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Old 03-09-2003, 07:39 PM   #1
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Flat Panel TVs

Has anyone tried installing a Flat Panel TV in their trailer.

I was wondering if they traveled well. I worry about all the bouncing around in a trailer and whether this type of TV could take the abuse.

But if they can, then they have come down a lot in price and they sure would fit nicer than a conventional TV in an Airstream.

Thanks for your comments,

Mike F.
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Old 03-09-2003, 08:42 PM   #2
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I've been looking at them as well. They are in cars, so I assume they are just as safe in RVs.

The good ones are still pretty expensive, but deals can be found.

Bottom line is that I can't think of a reason why it wouldn't or couldn't work.

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Eric
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Old 03-09-2003, 08:54 PM   #3
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My niece was just looking into a Toshiba 14" w/vcr for $300, my brother said you could get the Toshiba in a 20" w/vcr and dvd for $400. I need to find out where they got it at...
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Old 03-09-2003, 08:58 PM   #4
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Jason,

Are those portables that run on DC fed right off the DC circuits or are they regular TV/VCR combos??

Are they LCD flat panels or just flat tubes? Those prices are REALLY good if they are LCD DC vehicle video units like in limos, minivans, etc.

If they are I too want to know who sells them at that price!

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Eric
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Old 03-09-2003, 10:25 PM   #5
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I just put one in my MH (Aquos 15 inch LCD). It does not stay on the counter while driving. It lays on the couch to travel. I am looking at mounting options. The input is labled as 12 VDC, but the line cord is to a 120 VAC adapter. I am looking at the accesories to use on 12 VDC only. Of course then my DVD won't work since it is AC only.

From a space standpoint it is great. I replaced a 13 inch Sony and now I have my kitchen counter back.
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Old 03-09-2003, 10:29 PM   #6
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I think there is a big difference between how smooth your tow vehicle rides and your trailer. To understand this one time I sat in the trailer while my wife pulled me around the campground at 10 MPH for 10 minutes. I couldn't believe how much rougher the ride was. Don't worry I would never try this except under the most controlled environment possible. My wife and I both had walkie talkies on in case something went really wrong.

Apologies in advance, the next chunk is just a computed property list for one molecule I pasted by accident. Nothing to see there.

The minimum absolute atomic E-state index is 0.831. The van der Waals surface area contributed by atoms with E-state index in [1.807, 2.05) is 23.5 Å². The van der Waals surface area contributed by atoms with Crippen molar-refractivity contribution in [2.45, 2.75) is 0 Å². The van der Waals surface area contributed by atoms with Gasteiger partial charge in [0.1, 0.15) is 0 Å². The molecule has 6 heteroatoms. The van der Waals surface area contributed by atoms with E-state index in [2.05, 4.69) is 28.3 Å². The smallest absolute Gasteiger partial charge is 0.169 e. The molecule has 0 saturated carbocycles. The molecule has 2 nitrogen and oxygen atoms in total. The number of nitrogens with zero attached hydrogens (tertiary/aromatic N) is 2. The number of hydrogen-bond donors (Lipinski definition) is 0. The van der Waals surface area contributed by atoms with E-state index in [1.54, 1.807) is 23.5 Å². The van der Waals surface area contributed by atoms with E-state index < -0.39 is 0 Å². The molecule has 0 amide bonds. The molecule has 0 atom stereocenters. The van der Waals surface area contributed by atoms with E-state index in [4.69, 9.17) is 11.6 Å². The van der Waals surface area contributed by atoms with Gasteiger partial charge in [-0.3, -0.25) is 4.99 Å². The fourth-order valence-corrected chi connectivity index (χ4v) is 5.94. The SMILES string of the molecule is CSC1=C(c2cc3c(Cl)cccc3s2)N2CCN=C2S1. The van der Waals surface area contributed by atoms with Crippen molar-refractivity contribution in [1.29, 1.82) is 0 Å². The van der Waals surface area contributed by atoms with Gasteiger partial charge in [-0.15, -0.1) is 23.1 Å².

I'm trying to figure out if these flat screen technology can take the extra abuse from being inside a trailer bouncing down the road. The pop down screens in cars today used to entertain the kids are much smaller screens that don't experience even near the abuse they would in a trailer.

I have started to see them in high end motor homes. But again the road in these 40 foot diesel pushers will be smoother. Haven't seen them offered in any trailers yet.

Ideally I want to find a flat panel in the 12" to 20" range to use as my primary TV in the trailer. There are two types of flat panel technology - LCD based or Plasma. The LCD based are under $1000, and the Plasma are over $1000. I'll bet the combination unit referred to with the VCR and/or DVD was a flat screen regular sized TV. I'll be impressed if it was truely a flat panel and curious where they fit the VCR or DVD player.

The issue still gets back to the durability of the technology. I don't want to spend between $500 and $1000 and destroy it after one road trip.

- Mike F.

- Mike
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Old 03-09-2003, 10:34 PM   #7
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Mike,

I don't think it was just for show, but at the Sarasota rally they had a new 27 Ft CCD with a wall mounted 15' Aquos flatscreen LCD TV.

I don't think they would have installed one if they thought it would not survive the road trip, or the warranty period. Just my $.02 worth.
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Old 03-09-2003, 10:39 PM   #8
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Thanks Brett,

That is exactly what I was looking for. Now I will have more confidence in trying to do this.

P.S. Was that the new longer International with the shocking ORANGE accents in it. What did you think about it?
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Old 03-09-2003, 10:42 PM   #9
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I agree. I doubt seriously that an LCD could not withstand a trailer being towed.

Another example is a laptop. I haul that thing around all over and I am not as nice as I should be to it. I can promise you that the trailer ride is nothing compare to me lugging mine in an upadded backback riding a bike, or padded bag tossing it in the car, plopping it on a desk, etc.